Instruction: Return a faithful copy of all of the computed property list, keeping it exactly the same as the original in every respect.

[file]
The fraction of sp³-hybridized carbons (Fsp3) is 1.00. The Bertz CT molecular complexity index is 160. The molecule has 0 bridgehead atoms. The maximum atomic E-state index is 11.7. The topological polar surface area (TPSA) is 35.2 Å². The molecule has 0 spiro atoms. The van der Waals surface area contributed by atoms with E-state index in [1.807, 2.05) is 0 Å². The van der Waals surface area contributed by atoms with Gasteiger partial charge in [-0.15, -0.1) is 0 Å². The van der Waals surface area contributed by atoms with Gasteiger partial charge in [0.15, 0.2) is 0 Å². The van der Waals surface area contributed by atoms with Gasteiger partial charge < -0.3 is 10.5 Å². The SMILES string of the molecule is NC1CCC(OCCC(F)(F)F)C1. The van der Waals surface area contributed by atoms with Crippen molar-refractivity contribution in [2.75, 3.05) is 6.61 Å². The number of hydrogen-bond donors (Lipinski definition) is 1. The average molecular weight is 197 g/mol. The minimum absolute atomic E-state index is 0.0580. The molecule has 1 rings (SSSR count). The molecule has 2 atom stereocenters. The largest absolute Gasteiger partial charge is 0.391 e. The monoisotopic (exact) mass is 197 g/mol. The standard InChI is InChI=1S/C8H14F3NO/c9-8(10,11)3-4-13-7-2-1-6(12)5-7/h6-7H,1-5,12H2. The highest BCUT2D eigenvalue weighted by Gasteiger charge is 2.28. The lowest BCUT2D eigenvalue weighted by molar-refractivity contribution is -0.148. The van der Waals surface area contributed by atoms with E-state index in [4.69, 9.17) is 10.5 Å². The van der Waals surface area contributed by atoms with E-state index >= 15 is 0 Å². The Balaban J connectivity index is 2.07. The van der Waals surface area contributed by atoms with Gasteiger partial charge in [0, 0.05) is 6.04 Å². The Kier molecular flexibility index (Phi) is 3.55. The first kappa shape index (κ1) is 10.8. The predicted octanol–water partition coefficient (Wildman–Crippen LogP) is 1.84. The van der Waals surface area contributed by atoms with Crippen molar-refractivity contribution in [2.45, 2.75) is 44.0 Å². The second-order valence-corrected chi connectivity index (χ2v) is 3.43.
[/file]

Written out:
The fraction of sp³-hybridized carbons (Fsp3) is 1.00. The Bertz CT molecular complexity index is 160. The molecule has 0 bridgehead atoms. The maximum atomic E-state index is 11.7. The topological polar surface area (TPSA) is 35.2 Å². The molecule has 0 spiro atoms. The van der Waals surface area contributed by atoms with E-state index in [1.807, 2.05) is 0 Å². The van der Waals surface area contributed by atoms with Gasteiger partial charge in [-0.15, -0.1) is 0 Å². The van der Waals surface area contributed by atoms with Gasteiger partial charge in [0.15, 0.2) is 0 Å². The van der Waals surface area contributed by atoms with Gasteiger partial charge < -0.3 is 10.5 Å². The SMILES string of the molecule is NC1CCC(OCCC(F)(F)F)C1. The van der Waals surface area contributed by atoms with Crippen molar-refractivity contribution in [2.75, 3.05) is 6.61 Å². The number of hydrogen-bond donors (Lipinski definition) is 1. The average molecular weight is 197 g/mol. The minimum absolute atomic E-state index is 0.0580. The molecule has 1 rings (SSSR count). The molecule has 2 atom stereocenters. The largest absolute Gasteiger partial charge is 0.391 e. The monoisotopic (exact) mass is 197 g/mol. The standard InChI is InChI=1S/C8H14F3NO/c9-8(10,11)3-4-13-7-2-1-6(12)5-7/h6-7H,1-5,12H2. The highest BCUT2D eigenvalue weighted by Gasteiger charge is 2.28. The lowest BCUT2D eigenvalue weighted by molar-refractivity contribution is -0.148. The van der Waals surface area contributed by atoms with E-state index in [4.69, 9.17) is 10.5 Å². The van der Waals surface area contributed by atoms with E-state index >= 15 is 0 Å². The Balaban J connectivity index is 2.07. The van der Waals surface area contributed by atoms with Gasteiger partial charge in [0, 0.05) is 6.04 Å². The Kier molecular flexibility index (Phi) is 3.55. The first kappa shape index (κ1) is 10.8. The predicted octanol–water partition coefficient (Wildman–Crippen LogP) is 1.84. The van der Waals surface area contributed by atoms with Crippen molar-refractivity contribution in [2.45, 2.75) is 44.0 Å². The second-order valence-corrected chi connectivity index (χ2v) is 3.43.